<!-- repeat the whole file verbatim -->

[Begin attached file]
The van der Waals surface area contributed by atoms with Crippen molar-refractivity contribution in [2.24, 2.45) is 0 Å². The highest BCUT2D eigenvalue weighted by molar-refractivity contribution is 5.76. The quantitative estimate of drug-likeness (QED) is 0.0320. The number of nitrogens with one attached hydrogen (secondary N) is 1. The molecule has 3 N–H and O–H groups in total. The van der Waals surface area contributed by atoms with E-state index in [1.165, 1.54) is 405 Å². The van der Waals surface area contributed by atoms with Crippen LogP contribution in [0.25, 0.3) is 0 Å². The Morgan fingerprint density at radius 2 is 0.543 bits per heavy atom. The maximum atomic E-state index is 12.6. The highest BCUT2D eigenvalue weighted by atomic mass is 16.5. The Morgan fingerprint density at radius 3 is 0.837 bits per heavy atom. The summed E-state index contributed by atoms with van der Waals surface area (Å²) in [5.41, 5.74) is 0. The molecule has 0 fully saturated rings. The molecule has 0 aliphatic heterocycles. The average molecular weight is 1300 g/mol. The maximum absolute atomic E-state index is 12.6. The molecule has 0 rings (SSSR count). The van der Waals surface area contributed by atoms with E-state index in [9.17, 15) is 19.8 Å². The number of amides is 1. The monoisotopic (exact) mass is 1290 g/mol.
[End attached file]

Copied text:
The van der Waals surface area contributed by atoms with Crippen molar-refractivity contribution in [2.24, 2.45) is 0 Å². The highest BCUT2D eigenvalue weighted by molar-refractivity contribution is 5.76. The quantitative estimate of drug-likeness (QED) is 0.0320. The number of nitrogens with one attached hydrogen (secondary N) is 1. The molecule has 3 N–H and O–H groups in total. The van der Waals surface area contributed by atoms with E-state index in [1.165, 1.54) is 405 Å². The van der Waals surface area contributed by atoms with Crippen LogP contribution in [0.25, 0.3) is 0 Å². The Morgan fingerprint density at radius 2 is 0.543 bits per heavy atom. The maximum atomic E-state index is 12.6. The highest BCUT2D eigenvalue weighted by atomic mass is 16.5. The Morgan fingerprint density at radius 3 is 0.837 bits per heavy atom. The summed E-state index contributed by atoms with van der Waals surface area (Å²) in [5.41, 5.74) is 0. The molecule has 0 fully saturated rings. The molecule has 0 aliphatic heterocycles. The average molecular weight is 1300 g/mol. The maximum absolute atomic E-state index is 12.6. The molecule has 0 rings (SSSR count). The van der Waals surface area contributed by atoms with E-state index in [9.17, 15) is 19.8 Å². The number of amides is 1. The monoisotopic (exact) mass is 1290 g/mol.